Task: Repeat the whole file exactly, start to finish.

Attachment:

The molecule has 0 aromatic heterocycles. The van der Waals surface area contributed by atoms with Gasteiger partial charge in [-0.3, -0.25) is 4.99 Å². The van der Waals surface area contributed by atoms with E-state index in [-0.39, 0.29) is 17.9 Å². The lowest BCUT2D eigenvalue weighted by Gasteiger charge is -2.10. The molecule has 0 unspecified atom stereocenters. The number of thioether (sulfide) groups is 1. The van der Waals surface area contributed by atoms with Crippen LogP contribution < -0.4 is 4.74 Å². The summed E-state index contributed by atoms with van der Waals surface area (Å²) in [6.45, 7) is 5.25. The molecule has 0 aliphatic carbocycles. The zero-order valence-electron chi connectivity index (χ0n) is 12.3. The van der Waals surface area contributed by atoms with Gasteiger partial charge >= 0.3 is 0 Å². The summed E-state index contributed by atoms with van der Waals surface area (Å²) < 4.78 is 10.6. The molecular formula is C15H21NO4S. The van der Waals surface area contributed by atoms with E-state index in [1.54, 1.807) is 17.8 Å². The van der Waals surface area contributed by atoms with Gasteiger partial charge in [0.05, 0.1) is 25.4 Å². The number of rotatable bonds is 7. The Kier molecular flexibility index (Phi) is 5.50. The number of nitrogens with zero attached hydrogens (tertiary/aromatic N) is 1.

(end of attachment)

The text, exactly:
The molecule has 0 aromatic heterocycles. The van der Waals surface area contributed by atoms with Gasteiger partial charge in [-0.3, -0.25) is 4.99 Å². The van der Waals surface area contributed by atoms with E-state index in [-0.39, 0.29) is 17.9 Å². The lowest BCUT2D eigenvalue weighted by Gasteiger charge is -2.10. The molecule has 0 unspecified atom stereocenters. The number of thioether (sulfide) groups is 1. The van der Waals surface area contributed by atoms with Crippen LogP contribution < -0.4 is 4.74 Å². The summed E-state index contributed by atoms with van der Waals surface area (Å²) in [6.45, 7) is 5.25. The molecule has 0 aliphatic carbocycles. The zero-order valence-electron chi connectivity index (χ0n) is 12.3. The van der Waals surface area contributed by atoms with Gasteiger partial charge >= 0.3 is 0 Å². The summed E-state index contributed by atoms with van der Waals surface area (Å²) < 4.78 is 10.6. The molecular formula is C15H21NO4S. The van der Waals surface area contributed by atoms with E-state index in [1.54, 1.807) is 17.8 Å². The van der Waals surface area contributed by atoms with Gasteiger partial charge in [0.05, 0.1) is 25.4 Å². The number of rotatable bonds is 7. The Kier molecular flexibility index (Phi) is 5.50. The number of nitrogens with zero attached hydrogens (tertiary/aromatic N) is 1.